[ cch dec. 33,499], fred maloof, petitioner V. Commissioner of internal revenue, respondent



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TC, [ CCH Dec. 33,499] , FRED MALOOF, PETITIONER v. COMMISSIONER OF INTERNAL REVENUE, RESPONDENT, [War loss recovery: Nonrecognition of gain from involuntary conversion: Replacement property: Similar property: Functional use test.]--, (Nov. 10, 1975)
[ CCH Dec. 33,499]

FRED MALOOF, PETITIONER v. COMMISSIONER OF INTERNAL REVENUE, RESPONDENT

Docket No. 4615-72, 65 TC --, No. 23, 65 TC 263, Filed November 10, 1975


[Appealable, barring stipulation to the contrary, to CA-2.--CCH]


[Code Secs. 1033 and 1333]


[War loss recovery: Nonrecognition of gain from involuntary conversion: Replacement property: Similar property: Functional use test.]--Prior to Dec. 7, 1941, petitioner conducted a business in China of importing, exporting, and contracting for the manufacture of linens and other goods. He sustained a war loss of assets of this business, consisting largely of inventory. In 1966, he recovered an amount with respect to the lost inventory and realized a gain under sec. 1333(3), I.R.C. 1954. A replacement fund was established under sec. 1033(a)(2) and, within the required time, petitioner used the fund to establish a manufacturing business dealing with the same sort of goods as before. The assets of the new business included a complete manufacturing plant as well as inventory. Held, on the facts of this case, the proceeds of the involuntary conversion of inventory were reinvested in property similar or related in service or use only to the extent they were reinvested in inventory.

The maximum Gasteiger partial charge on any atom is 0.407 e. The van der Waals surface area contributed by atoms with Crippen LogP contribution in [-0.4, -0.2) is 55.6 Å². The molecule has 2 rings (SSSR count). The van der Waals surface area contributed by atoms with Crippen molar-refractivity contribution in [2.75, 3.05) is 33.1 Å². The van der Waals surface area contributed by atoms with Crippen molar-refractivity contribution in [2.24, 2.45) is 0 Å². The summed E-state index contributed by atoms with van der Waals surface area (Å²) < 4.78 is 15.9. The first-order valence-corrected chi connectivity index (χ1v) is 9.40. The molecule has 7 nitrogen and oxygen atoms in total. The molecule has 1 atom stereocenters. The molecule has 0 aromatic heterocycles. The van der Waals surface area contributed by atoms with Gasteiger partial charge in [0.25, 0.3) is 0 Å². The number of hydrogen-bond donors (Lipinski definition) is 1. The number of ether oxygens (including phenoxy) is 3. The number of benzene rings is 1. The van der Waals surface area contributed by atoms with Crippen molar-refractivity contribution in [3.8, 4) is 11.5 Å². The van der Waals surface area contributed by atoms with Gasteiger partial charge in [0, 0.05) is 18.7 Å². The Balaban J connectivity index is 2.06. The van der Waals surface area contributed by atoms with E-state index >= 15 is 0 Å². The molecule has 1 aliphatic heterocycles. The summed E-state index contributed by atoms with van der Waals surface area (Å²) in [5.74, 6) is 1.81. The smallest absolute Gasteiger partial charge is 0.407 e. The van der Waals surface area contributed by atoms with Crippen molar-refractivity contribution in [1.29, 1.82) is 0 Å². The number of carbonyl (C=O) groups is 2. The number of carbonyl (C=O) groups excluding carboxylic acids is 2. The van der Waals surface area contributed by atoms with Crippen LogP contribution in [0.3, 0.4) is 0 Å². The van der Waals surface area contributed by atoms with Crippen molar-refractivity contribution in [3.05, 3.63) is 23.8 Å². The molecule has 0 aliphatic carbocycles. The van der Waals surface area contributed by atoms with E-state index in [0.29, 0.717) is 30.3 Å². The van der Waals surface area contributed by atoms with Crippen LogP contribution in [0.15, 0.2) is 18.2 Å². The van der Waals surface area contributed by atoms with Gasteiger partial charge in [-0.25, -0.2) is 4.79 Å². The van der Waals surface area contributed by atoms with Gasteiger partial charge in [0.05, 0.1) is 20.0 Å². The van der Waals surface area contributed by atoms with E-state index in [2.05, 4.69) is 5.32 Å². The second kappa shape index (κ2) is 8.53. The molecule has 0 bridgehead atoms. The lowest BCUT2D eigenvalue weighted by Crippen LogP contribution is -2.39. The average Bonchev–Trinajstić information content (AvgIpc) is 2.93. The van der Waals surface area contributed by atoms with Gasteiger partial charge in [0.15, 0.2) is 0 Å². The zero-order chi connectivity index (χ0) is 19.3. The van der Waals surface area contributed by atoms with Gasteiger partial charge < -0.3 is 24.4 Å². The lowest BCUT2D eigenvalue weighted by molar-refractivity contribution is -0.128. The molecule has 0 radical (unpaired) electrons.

Richard Z. Steinhaus and Stephen Hochhauser, 655 Madison Ave., New York, New York, for the petitioner. Michael A. Menillo, for the respondent.


Tannenwald, Judge:
Respondent determined a deficiency of $33,406.45 in petitioner’s 1966 Federal income tax. Petitioner has conceded some of the issues raised in the notice of deficiency, leaving for our decision the question whether his taxable income included $83,456 recovered during the taxable year with respect to a war loss.
FINDINGS OF FACT

Virtually all of the material facts have been stipulated and are found accordingly.


Petitioner’s address at the time the petition was filed herein was in care of Charles Hecht & Co., 595 Madison Avenue, New York, N.Y. 1 His 1966 calendar year income tax return was filed with the District Director of Internal Revenue, Manhattan, N.Y.
From sometime in 1938 until December 7, 1941, when hostilities commenced between the United States and Japan, petitioner operated a sole proprietorship engaged in the general import and export business in China. His head office was at 98 Kialat Road, Swatow, China, which city was the center of the drawnwork business in China. Petitioner had an office and warehouse located at 150 Kialat Road, Swatow, China, and two branches--one in Shanghai, China, and the other in Hong Kong, China.
The business was conducted along traditional lines. Raw materials known in the trade as “piece goods,” mostly Irish linens, were purchased in Belfast and other foreign markets and were shipped to China for manufacturing and processing. Some materials were purchased in the United States; others, principally silks, in China and Japan.